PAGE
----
US STOCKS rose yesterday but were far off session highs after top Republicans voiced support for US President Barack Obama’s call for military strikes against Syria.
The S&P 500 rose more than one per cent in early trading after Obama sought congressional authorisation before taking military action, a move seen likely to shelve any strike for at least several days. The S&P fell 1.8 per cent last week mainly on uncertainty over what appeared to be an imminent strike.
The market found support yesterday from stronger-than-expected data on US manufacturing and construction spending that hinted the world's biggest economy was gaining traction.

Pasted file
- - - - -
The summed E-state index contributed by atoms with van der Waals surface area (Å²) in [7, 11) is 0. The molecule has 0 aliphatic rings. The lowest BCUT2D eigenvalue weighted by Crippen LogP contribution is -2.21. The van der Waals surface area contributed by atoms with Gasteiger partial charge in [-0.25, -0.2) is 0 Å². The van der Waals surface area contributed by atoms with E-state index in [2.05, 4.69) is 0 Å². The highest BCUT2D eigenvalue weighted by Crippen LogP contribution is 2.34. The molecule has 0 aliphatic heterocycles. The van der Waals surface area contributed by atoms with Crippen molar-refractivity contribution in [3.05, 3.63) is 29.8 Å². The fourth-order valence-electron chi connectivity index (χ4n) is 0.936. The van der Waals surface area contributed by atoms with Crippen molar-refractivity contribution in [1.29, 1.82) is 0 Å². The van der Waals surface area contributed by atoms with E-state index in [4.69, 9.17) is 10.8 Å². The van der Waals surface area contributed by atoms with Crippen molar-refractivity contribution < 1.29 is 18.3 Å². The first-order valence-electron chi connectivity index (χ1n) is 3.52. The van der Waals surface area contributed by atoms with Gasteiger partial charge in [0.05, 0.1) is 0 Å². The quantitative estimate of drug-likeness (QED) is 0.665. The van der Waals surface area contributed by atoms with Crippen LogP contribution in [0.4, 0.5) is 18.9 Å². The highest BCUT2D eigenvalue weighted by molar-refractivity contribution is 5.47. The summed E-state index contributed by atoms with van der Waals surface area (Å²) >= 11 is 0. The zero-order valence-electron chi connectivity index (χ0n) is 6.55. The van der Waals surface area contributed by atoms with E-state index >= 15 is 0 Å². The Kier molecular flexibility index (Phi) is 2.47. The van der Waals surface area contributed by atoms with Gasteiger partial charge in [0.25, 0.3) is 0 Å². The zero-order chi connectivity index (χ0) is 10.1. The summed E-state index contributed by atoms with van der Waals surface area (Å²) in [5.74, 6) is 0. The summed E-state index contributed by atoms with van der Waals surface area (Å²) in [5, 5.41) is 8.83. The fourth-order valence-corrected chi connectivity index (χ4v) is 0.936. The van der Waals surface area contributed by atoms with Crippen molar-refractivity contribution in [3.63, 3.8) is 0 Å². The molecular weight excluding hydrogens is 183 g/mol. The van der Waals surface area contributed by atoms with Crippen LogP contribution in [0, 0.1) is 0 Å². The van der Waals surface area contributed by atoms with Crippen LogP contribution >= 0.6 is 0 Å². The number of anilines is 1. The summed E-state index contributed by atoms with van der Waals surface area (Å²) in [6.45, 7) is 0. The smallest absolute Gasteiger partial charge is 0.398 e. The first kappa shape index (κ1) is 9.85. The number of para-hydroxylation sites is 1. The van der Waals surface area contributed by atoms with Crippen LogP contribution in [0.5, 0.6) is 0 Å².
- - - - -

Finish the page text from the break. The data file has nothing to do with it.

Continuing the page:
The Dow Jones industrial average rose 23.65 points or 0.16 per cent, to 14,833.96, the S&P 500 gained 6.8 points or 0.42 per cent, to 1,639.77 and the Nasdaq Composite added 22.743 points or 0.63 per cent, to 3,612.612.
Brent crude oil futures rose 1.2 per cent on supply concerns on the increased support for a strike on Syria, and on improving economic data in the United States and China. US crude futures rose 0.8 per cent.
Nokia agreed to sell its handset business to Microsoft for $7.2bn, sending its US shares up 31.3 per cent to $5.12 on record volume. Microsoft fell 4.6 per cent to $31.88 and was the biggest drag on all major indexes.
Verizon Communications agreed on Monday to pay $130bn to buy Vodafone Group out of its US wireless business, ending an often tense 14-year marriage. Verizon lost 2.9 per cent to $46.01.